Nonetheless, the advent of new fit and try-on technologies will ensure that virtual stores and showrooms only get more powerful with time. Virtual showrooms allow fashion brands to create immersive online shopping experiences that can be a lot more engaging than an ecommerce site. Rest assured, they will help brands increase customer engagement and boost sales.
B2B VIRTUAL SHOWROOM
Covid-19 didn’t just kill fashion shows, it also made the highly exclusive showroom appointments with buyers which was often the only chance for a brand to connect with major stockists and retailers. Meanwhile, trade shows, garment fairs and physical appointments were important for brands to get new business from brands.
While the concept of a Virtual Showroom has existed for some time, they were just not efficient enough to do the job and most buying continued to happen offline. However, a new era for B2B fashion might be here. Brands are tapping into 3D product design and high-quality video content to make virtual buying much easier!
In the same vein, WFX Virtual Showroom supports not just 2D, 3D product images, illustrations and videos but even allows brands/manufacturers to communicate directly with buyers, discuss sample iterations and place bulk orders. The WFX Showroom allows brands to integrate their PLM system and directly extract product specification sheets and other information into the showroom.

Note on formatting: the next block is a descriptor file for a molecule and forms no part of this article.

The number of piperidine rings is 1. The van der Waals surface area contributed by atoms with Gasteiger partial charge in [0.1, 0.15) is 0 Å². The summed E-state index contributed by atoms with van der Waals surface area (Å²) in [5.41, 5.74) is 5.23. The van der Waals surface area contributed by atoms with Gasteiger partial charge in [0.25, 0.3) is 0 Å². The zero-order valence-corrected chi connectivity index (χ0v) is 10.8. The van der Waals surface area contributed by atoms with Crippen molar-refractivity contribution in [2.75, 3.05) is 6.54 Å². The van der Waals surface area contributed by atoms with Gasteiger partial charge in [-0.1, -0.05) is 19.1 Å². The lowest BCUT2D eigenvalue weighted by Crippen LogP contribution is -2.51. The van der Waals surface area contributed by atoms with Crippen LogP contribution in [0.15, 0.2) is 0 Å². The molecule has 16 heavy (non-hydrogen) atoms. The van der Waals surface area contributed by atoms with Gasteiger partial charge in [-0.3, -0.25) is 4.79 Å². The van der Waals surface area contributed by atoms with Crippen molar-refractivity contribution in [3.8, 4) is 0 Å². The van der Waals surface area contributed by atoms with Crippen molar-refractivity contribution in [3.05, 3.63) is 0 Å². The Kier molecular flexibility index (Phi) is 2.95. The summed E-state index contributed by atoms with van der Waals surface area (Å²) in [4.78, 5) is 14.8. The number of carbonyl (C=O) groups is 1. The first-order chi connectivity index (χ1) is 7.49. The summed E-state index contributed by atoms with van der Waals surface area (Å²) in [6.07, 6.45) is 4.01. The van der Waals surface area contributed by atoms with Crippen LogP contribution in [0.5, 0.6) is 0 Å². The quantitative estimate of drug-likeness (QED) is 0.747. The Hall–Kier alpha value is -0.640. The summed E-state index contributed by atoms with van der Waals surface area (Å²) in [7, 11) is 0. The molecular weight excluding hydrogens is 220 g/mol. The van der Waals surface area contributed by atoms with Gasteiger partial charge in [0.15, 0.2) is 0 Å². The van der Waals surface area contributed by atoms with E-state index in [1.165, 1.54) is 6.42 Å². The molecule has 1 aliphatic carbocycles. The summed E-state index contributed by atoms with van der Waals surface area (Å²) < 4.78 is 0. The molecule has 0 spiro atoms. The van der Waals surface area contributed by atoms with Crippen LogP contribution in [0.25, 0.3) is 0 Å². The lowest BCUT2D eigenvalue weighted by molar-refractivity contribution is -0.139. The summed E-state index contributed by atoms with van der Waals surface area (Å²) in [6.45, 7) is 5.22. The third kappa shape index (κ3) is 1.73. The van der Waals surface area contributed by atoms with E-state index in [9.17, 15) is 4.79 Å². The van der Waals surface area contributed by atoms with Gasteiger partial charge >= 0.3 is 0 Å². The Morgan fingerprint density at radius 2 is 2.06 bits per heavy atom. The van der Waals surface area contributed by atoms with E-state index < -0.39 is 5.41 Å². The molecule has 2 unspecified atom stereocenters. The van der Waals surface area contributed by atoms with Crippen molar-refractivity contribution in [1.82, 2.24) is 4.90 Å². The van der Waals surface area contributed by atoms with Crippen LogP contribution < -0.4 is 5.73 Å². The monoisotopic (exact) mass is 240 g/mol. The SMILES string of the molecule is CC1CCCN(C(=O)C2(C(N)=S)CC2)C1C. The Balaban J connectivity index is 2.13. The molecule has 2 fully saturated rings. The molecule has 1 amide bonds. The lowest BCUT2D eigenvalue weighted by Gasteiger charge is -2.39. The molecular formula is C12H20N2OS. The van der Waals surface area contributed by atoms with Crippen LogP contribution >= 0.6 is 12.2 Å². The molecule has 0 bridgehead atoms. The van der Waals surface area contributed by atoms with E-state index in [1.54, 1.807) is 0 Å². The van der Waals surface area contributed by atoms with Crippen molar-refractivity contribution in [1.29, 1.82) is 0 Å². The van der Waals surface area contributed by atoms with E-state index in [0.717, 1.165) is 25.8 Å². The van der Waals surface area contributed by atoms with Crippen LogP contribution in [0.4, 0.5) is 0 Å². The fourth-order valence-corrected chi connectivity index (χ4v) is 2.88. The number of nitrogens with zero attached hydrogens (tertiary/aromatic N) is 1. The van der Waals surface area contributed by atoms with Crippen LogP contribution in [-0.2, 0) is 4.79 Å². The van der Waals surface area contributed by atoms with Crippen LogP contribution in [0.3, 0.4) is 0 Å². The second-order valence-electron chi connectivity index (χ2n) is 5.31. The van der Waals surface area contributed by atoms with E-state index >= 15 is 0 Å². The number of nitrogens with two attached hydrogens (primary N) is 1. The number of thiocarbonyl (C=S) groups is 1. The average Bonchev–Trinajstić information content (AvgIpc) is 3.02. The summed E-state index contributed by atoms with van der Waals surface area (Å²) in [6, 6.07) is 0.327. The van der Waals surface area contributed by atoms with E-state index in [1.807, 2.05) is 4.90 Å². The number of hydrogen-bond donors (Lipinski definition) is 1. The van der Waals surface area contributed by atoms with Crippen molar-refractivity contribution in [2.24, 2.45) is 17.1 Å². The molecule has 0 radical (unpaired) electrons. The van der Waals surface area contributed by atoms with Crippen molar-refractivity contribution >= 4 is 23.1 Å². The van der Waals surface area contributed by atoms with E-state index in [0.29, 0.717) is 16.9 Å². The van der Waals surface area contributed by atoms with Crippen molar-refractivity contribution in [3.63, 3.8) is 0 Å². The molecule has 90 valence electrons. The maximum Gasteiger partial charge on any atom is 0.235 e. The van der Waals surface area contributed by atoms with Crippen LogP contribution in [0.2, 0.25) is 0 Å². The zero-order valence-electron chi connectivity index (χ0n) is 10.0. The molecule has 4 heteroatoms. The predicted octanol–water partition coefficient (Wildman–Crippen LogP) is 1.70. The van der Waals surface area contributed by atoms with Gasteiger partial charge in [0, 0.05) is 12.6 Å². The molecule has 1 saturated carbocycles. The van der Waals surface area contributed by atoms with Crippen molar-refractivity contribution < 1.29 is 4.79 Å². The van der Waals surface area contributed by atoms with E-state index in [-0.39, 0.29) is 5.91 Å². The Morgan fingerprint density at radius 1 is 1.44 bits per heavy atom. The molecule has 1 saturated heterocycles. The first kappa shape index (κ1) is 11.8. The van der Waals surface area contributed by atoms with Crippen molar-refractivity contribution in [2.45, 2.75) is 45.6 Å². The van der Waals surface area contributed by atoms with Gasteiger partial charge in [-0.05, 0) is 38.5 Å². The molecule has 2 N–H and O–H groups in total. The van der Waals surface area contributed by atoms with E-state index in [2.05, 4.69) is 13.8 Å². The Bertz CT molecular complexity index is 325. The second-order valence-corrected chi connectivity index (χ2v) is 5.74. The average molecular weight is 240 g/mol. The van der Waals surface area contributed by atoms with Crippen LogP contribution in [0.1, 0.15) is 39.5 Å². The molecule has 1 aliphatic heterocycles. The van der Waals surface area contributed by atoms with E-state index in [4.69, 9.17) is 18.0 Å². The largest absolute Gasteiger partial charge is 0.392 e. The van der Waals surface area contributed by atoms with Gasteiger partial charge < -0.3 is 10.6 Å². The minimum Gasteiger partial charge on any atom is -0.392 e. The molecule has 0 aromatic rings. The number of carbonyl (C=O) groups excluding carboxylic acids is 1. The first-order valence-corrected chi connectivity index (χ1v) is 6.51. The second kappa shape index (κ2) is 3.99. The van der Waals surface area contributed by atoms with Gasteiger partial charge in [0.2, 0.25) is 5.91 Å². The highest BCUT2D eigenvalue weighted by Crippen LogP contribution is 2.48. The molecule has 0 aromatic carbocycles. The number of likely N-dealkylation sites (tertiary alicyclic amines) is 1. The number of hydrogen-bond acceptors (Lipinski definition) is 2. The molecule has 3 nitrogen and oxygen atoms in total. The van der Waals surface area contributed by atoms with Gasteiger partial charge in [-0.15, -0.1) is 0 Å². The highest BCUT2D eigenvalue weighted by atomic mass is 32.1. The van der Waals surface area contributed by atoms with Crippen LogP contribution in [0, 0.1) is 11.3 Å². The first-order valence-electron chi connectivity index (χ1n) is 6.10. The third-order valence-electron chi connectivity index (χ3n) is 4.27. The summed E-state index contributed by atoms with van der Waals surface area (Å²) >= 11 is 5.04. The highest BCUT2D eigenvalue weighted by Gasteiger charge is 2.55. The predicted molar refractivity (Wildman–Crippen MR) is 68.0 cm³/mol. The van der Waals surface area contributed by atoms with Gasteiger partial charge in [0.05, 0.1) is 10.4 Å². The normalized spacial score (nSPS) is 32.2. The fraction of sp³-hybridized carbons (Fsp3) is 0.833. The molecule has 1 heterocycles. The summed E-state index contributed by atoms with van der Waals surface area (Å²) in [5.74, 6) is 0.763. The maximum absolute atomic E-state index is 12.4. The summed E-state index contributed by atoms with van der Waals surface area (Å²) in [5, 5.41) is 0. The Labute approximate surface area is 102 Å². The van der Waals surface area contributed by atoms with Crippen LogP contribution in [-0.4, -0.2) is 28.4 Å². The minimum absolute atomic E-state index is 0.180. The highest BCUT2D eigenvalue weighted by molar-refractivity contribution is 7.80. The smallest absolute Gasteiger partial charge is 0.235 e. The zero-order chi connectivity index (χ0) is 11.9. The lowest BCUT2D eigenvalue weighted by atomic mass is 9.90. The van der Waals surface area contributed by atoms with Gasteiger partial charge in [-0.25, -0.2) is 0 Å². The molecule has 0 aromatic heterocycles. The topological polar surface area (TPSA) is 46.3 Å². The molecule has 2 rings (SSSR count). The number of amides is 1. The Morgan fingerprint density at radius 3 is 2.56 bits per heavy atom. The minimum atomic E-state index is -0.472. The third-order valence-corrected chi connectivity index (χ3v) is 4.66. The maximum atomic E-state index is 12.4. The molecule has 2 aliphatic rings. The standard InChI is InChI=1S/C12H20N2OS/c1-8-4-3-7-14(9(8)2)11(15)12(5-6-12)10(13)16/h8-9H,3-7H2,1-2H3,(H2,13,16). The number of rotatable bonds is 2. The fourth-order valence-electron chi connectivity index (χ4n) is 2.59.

Brands can design inspirational showroom pages, create customized collections and invite each buyer through a secure link. For buyers, this means they can place orders anytime and from anywhere without spending a bomb on travel. For brands, virtual showrooms empower them with access to powerful analytics and data that is impossible to capture during physical showroom visits. They can tap into powerful metrics such as “click through rate”, “browse through rates”, “enquiry and sample hit rates” to better plan their future lines.
For the fashion industry, the shift to digital and 3D-design has opened a whole new world of business possibilities that have made designing, creating and marketing clothes easier than ever before. And if our predictions are correct, then this means fashion designers will have to adapt their roles within their companies, keeping up with new trends in fashion and technology alike—not to mention integrating these latest innovations into their daily workflow.